Students in enabling programs bring richness, diversity, and complexity to the teaching and learning environment. They are often from under-represented backgrounds, have experienced educational disadvantage or disruption, belong to multiple equity groups, and face academic and non-academic challenges, including mental ill-health. This pilot study explored academic staff experiences in teaching and supporting students in enabling programs. Using a collaborative autoethnographical approach, four members of a multi-institutional research group wrote first-person reflections in response to guiding questions. From generative and reflective discussions, different themes arose. A major theme was the high ‘emotional labour demands’ of teaching a vulnerable cohort, with both positive and negative effects on staff. Other major themes included: the diversity of emotional responses and coping strategies; the complex, sometimes contradictory, role of the enabling educator; the importance of communities of care and support; and the impact of witnessing students’ transformations. Within these themes, the challenges, rewards, and protective factors, which mitigate stress among enabling educators, were identified.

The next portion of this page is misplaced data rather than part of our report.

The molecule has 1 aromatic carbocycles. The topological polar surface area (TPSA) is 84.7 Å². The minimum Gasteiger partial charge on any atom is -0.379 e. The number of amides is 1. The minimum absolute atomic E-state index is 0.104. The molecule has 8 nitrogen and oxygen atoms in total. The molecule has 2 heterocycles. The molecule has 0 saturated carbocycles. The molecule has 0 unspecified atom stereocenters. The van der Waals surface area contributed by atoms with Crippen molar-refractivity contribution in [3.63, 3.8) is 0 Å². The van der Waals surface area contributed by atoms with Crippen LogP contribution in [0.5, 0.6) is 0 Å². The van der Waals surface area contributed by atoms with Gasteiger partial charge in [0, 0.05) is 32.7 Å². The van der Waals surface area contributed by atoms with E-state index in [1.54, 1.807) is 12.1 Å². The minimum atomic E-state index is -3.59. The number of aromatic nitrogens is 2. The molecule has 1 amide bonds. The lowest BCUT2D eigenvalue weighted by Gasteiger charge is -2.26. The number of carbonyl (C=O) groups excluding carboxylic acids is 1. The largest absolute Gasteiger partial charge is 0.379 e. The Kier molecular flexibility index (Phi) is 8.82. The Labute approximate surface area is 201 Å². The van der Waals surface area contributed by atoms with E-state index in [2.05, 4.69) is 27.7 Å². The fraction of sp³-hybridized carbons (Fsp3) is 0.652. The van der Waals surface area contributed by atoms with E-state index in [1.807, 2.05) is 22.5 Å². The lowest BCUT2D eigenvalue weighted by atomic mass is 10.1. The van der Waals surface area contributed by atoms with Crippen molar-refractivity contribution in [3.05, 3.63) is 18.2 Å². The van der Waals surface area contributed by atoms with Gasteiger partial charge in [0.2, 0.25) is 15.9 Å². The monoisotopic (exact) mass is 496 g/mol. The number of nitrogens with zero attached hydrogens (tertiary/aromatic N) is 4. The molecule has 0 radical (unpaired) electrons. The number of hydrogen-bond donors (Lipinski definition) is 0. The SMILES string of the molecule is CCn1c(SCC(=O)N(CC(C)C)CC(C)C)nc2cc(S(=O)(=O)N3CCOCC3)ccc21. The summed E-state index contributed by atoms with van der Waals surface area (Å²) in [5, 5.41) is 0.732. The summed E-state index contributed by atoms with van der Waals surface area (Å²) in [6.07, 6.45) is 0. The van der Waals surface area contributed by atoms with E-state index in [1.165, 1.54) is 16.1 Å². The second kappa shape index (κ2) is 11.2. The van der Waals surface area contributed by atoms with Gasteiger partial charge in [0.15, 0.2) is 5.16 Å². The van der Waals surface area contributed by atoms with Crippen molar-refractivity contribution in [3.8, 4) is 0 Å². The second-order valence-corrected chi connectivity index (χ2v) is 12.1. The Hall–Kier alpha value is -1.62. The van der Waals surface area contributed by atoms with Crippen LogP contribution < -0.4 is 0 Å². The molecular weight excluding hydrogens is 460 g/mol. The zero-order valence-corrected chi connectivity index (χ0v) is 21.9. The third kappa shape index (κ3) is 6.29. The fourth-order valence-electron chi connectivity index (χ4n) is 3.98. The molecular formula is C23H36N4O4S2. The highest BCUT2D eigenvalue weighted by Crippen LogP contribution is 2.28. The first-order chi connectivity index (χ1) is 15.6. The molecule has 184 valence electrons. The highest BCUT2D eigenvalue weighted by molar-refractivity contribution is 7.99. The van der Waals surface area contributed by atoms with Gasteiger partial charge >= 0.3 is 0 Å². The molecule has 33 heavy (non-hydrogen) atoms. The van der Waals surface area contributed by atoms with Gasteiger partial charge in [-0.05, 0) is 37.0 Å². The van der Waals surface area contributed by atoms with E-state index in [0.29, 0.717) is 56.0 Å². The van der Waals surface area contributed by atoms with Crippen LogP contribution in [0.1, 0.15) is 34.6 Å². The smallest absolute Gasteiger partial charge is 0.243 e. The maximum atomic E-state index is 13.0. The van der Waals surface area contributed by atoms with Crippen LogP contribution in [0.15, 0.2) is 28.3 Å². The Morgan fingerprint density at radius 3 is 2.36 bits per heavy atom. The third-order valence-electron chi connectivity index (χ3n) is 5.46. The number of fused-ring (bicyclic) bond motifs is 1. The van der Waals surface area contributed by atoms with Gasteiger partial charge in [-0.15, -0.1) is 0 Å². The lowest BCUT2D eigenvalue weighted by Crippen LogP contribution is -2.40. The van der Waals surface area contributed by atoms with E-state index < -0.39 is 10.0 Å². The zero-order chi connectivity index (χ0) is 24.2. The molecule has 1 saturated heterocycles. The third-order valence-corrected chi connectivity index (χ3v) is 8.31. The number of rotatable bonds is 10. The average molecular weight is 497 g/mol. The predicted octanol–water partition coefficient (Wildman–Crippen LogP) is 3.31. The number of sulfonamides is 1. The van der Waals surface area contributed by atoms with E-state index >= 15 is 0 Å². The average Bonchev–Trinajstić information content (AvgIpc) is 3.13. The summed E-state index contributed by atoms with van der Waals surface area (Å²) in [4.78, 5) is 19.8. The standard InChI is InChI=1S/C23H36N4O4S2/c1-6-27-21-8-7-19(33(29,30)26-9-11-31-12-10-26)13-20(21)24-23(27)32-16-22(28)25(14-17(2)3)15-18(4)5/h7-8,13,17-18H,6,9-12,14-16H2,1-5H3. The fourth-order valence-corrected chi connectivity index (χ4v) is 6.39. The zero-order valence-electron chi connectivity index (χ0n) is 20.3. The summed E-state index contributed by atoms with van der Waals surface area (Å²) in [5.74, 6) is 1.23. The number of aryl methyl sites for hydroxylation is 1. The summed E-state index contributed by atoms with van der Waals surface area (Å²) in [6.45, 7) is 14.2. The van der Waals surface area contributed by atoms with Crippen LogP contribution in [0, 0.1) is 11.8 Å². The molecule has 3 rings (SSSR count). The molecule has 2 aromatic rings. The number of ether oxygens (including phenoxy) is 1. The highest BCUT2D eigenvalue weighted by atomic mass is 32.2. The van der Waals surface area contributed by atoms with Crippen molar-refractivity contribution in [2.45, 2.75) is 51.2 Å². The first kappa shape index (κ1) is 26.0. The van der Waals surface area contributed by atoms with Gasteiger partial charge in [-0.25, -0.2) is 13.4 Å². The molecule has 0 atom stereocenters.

Emotional labour demands in enabling education: A qualitative exploration of the unique challenges and protective factors
Pages:23 to 33
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